(And folks…he managed to weave in the ‘ineffable’ word…I just smiled…but, considering that crowd, I’m sure NO ONE had any problems with understanding what it meant in the context of Fr. Z’s soaring command of the language.)

    I’m still in awe of what I just witnessed.

    God bless you, and thanks!

  11. John H. says:

    I was there. I’ve heard better, but not much better.

  12. Trad Tom says:

    Thank you, John H. That certainly was an edifying and most necessary comment. Sheesh!

  13. Fr. Zuhlsdorf,

    You have received excellent reviews here for your sermon. Will we–who live far away in the Etoile du nord–be honoured to see it in (electronic) print or hear it via the electronic ether?

  14. Dermot says:

    Please Fr, if it is possible, do post your sermon! I’d love to hear it also. I love your blog and you do wonderful work for the Church.

    God bless you.


  15. Thomas says:

    It was a magnificent Mass. The setting, music, sermon, and celebration were meticulous. It was a truly transcendent experience. Sadly, however, it reminded me of what we don’t get in regular worship. I have no objection to the NO, reverently celebrated. But we get so little of it done right.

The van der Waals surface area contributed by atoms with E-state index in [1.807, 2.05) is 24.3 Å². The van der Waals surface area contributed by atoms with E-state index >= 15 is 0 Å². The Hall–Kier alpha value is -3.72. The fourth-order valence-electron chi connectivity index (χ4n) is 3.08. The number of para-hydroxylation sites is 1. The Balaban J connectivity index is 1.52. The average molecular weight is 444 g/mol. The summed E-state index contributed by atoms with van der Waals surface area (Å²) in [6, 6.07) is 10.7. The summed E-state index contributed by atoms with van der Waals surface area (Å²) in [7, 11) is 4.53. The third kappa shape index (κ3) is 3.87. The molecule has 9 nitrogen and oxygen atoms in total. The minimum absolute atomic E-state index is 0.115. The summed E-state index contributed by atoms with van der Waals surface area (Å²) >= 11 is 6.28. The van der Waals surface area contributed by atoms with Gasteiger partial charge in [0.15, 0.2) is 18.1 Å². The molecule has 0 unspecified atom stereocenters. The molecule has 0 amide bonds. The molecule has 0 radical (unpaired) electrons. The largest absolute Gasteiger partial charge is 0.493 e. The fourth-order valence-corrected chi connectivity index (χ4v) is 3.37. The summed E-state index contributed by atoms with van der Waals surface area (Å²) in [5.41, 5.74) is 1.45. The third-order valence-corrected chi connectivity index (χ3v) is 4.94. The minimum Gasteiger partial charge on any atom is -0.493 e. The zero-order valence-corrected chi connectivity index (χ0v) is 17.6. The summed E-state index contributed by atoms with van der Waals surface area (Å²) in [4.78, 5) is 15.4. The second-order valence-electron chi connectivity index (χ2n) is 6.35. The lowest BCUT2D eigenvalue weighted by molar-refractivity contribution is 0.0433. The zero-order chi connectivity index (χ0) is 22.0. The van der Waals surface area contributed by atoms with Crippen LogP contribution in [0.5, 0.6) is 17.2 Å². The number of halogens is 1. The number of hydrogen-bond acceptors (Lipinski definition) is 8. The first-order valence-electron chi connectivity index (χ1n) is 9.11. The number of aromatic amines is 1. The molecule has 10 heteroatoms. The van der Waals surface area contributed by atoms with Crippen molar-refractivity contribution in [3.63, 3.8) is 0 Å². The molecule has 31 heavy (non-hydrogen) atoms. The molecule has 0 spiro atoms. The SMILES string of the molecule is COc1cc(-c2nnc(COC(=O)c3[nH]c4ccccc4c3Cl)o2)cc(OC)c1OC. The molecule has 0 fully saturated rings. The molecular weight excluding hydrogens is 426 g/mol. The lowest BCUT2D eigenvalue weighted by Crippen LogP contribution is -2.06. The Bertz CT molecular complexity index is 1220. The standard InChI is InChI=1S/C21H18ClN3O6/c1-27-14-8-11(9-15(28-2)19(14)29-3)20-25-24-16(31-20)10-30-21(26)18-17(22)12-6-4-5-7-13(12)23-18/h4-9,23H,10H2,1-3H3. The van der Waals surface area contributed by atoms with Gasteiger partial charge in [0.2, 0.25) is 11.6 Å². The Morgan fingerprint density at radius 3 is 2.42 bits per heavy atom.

(Every time I looked at the stained glass over the altar, the face of St. John was glowing. Obviously, there was a streetlight outside, but it was a rather startling effect)

  16. carol says:

    I’m in awe too…and i wasn’t even there…only in my
    spirit! Great comments…I’m blessed just to know that
    everyone who prayed and received at this special Mass was so BLESSED!
    Go see the beautiful blog, THE CRESCAT, wonderful art of

  17. dcs says:

    I believe I spied Fr. Z setting up some recording apparatus at the pulpit.

    Did anyone else notice how tall the seminarian was who was acting as the subdeacon?

  18. techno_aesthete says:

    bryan, “the arid land of NJ”

    Perhaps you don’t know that NJ has three (!) personal parishes dedicated to the extraordinary form of the Roman Rite. There is Mater Ecclesiae in Berlin, St. Anthony of Padua Chapel in West Orange (ICKSP), and Our Lady of Fatima in Pequannock (FSSP). In addition, there are many locations that offer the EF daily, weekly or monthly all around the state.

    While there are still problem parishes in NJ, I would venture to say that there is much for which we should be grateful. There are still entire states, much larger than NJ, which have only one or two (if that many) regular weekly Masses in the entire state.

  19. techno_aesthete says:

    The end of the last sentence in my previous post should read,”which have only one or two (if that many) regular weekly TLMs in the entire state.”

  20. dcs: Yes, indeed you did. That is how I got the recording of the Mass, of course. “Chi fa per se, fa per tre”, after all.

  21. Tom says:

    Father Z,

    I was there (though I usually only read and learn and never ever comment). It was a truly beautiful Mass and a wonderful homily that I look forward to listening to again.